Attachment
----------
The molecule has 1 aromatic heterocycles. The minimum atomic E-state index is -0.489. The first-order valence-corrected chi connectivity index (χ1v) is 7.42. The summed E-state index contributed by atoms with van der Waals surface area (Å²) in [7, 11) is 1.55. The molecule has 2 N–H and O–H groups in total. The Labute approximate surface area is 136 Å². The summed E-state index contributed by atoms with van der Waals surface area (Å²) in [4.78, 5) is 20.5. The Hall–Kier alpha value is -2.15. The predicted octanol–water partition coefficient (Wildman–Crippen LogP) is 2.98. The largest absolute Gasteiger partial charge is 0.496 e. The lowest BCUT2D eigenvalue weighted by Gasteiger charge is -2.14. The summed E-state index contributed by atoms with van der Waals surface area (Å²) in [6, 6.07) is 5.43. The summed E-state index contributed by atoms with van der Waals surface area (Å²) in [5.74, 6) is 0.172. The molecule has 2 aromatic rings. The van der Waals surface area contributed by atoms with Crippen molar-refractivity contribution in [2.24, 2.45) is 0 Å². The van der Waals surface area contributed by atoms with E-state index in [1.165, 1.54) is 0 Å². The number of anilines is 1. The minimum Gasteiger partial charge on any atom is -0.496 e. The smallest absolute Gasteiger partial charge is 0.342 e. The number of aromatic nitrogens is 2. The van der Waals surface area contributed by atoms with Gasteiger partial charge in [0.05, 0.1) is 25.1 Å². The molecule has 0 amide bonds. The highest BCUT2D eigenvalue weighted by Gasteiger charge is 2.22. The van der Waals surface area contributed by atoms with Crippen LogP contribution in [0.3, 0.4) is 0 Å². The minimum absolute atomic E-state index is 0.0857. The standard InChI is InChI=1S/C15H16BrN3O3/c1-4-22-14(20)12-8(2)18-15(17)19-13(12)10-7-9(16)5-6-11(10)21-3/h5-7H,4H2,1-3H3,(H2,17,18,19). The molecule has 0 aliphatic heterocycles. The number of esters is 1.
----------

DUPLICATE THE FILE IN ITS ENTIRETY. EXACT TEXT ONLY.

The molecule has 1 aromatic heterocycles. The minimum atomic E-state index is -0.489. The first-order valence-corrected chi connectivity index (χ1v) is 7.42. The summed E-state index contributed by atoms with van der Waals surface area (Å²) in [7, 11) is 1.55. The molecule has 2 N–H and O–H groups in total. The Labute approximate surface area is 136 Å². The summed E-state index contributed by atoms with van der Waals surface area (Å²) in [4.78, 5) is 20.5. The Hall–Kier alpha value is -2.15. The predicted octanol–water partition coefficient (Wildman–Crippen LogP) is 2.98. The largest absolute Gasteiger partial charge is 0.496 e. The lowest BCUT2D eigenvalue weighted by Gasteiger charge is -2.14. The summed E-state index contributed by atoms with van der Waals surface area (Å²) in [6, 6.07) is 5.43. The summed E-state index contributed by atoms with van der Waals surface area (Å²) in [5.74, 6) is 0.172. The molecule has 2 aromatic rings. The van der Waals surface area contributed by atoms with Crippen molar-refractivity contribution in [2.24, 2.45) is 0 Å². The van der Waals surface area contributed by atoms with E-state index in [1.165, 1.54) is 0 Å². The number of anilines is 1. The minimum Gasteiger partial charge on any atom is -0.496 e. The smallest absolute Gasteiger partial charge is 0.342 e. The number of aromatic nitrogens is 2. The van der Waals surface area contributed by atoms with Gasteiger partial charge in [0.05, 0.1) is 25.1 Å². The molecule has 0 amide bonds. The highest BCUT2D eigenvalue weighted by Gasteiger charge is 2.22. The van der Waals surface area contributed by atoms with Crippen LogP contribution in [0.3, 0.4) is 0 Å². The minimum absolute atomic E-state index is 0.0857. The standard InChI is InChI=1S/C15H16BrN3O3/c1-4-22-14(20)12-8(2)18-15(17)19-13(12)10-7-9(16)5-6-11(10)21-3/h5-7H,4H2,1-3H3,(H2,17,18,19). The molecule has 0 aliphatic heterocycles. The number of esters is 1.